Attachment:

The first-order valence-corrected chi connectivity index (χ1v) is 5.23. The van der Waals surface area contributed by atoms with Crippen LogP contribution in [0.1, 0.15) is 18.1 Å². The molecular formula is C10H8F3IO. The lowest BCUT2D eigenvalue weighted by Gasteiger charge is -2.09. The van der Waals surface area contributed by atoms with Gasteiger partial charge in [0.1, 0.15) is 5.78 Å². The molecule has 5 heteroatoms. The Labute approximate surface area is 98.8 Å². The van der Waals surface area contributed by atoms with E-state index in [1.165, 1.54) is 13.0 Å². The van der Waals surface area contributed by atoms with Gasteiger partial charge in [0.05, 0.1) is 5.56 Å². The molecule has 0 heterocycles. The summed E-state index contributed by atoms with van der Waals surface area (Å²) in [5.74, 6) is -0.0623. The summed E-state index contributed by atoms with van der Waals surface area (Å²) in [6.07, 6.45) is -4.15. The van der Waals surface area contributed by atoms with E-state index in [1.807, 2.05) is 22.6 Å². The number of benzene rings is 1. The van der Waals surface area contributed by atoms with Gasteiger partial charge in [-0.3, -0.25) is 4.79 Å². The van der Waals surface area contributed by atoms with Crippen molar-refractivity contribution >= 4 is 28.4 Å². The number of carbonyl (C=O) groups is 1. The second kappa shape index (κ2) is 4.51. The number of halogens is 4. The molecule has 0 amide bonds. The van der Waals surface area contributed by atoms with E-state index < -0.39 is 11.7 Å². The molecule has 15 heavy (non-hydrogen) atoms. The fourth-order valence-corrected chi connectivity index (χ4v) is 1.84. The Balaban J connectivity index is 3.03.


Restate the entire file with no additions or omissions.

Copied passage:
The first-order valence-corrected chi connectivity index (χ1v) is 5.23. The van der Waals surface area contributed by atoms with Crippen LogP contribution in [0.1, 0.15) is 18.1 Å². The molecular formula is C10H8F3IO. The lowest BCUT2D eigenvalue weighted by Gasteiger charge is -2.09. The van der Waals surface area contributed by atoms with Gasteiger partial charge in [0.1, 0.15) is 5.78 Å². The molecule has 5 heteroatoms. The Labute approximate surface area is 98.8 Å². The van der Waals surface area contributed by atoms with E-state index in [1.165, 1.54) is 13.0 Å². The van der Waals surface area contributed by atoms with Gasteiger partial charge in [0.05, 0.1) is 5.56 Å². The molecule has 0 heterocycles. The summed E-state index contributed by atoms with van der Waals surface area (Å²) in [5.74, 6) is -0.0623. The summed E-state index contributed by atoms with van der Waals surface area (Å²) in [6.07, 6.45) is -4.15. The van der Waals surface area contributed by atoms with E-state index in [1.807, 2.05) is 22.6 Å². The number of benzene rings is 1. The van der Waals surface area contributed by atoms with Gasteiger partial charge in [-0.3, -0.25) is 4.79 Å². The van der Waals surface area contributed by atoms with Crippen molar-refractivity contribution >= 4 is 28.4 Å². The number of carbonyl (C=O) groups is 1. The second kappa shape index (κ2) is 4.51. The number of halogens is 4. The molecule has 0 amide bonds. The van der Waals surface area contributed by atoms with E-state index < -0.39 is 11.7 Å². The molecule has 15 heavy (non-hydrogen) atoms. The fourth-order valence-corrected chi connectivity index (χ4v) is 1.84. The Balaban J connectivity index is 3.03.